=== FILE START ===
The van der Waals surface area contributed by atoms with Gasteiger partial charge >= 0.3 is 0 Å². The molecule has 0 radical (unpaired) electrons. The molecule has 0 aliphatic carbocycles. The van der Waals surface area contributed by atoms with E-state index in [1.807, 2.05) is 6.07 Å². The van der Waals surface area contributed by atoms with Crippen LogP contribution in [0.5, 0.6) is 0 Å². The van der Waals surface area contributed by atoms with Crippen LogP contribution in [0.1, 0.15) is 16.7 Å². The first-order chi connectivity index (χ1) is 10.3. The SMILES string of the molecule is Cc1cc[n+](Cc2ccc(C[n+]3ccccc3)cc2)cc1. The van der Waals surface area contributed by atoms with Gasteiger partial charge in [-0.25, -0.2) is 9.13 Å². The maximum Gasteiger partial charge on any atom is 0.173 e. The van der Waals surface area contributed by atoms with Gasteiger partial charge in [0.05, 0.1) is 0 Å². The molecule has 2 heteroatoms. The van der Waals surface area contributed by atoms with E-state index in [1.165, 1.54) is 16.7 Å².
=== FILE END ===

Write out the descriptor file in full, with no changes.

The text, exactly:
The van der Waals surface area contributed by atoms with Gasteiger partial charge >= 0.3 is 0 Å². The molecule has 0 radical (unpaired) electrons. The molecule has 0 aliphatic carbocycles. The van der Waals surface area contributed by atoms with E-state index in [1.807, 2.05) is 6.07 Å². The van der Waals surface area contributed by atoms with Crippen LogP contribution in [0.5, 0.6) is 0 Å². The van der Waals surface area contributed by atoms with Crippen LogP contribution in [0.1, 0.15) is 16.7 Å². The first-order chi connectivity index (χ1) is 10.3. The SMILES string of the molecule is Cc1cc[n+](Cc2ccc(C[n+]3ccccc3)cc2)cc1. The van der Waals surface area contributed by atoms with Gasteiger partial charge in [-0.25, -0.2) is 9.13 Å². The maximum Gasteiger partial charge on any atom is 0.173 e. The van der Waals surface area contributed by atoms with Gasteiger partial charge in [0.05, 0.1) is 0 Å². The molecule has 2 heteroatoms. The van der Waals surface area contributed by atoms with E-state index in [1.165, 1.54) is 16.7 Å².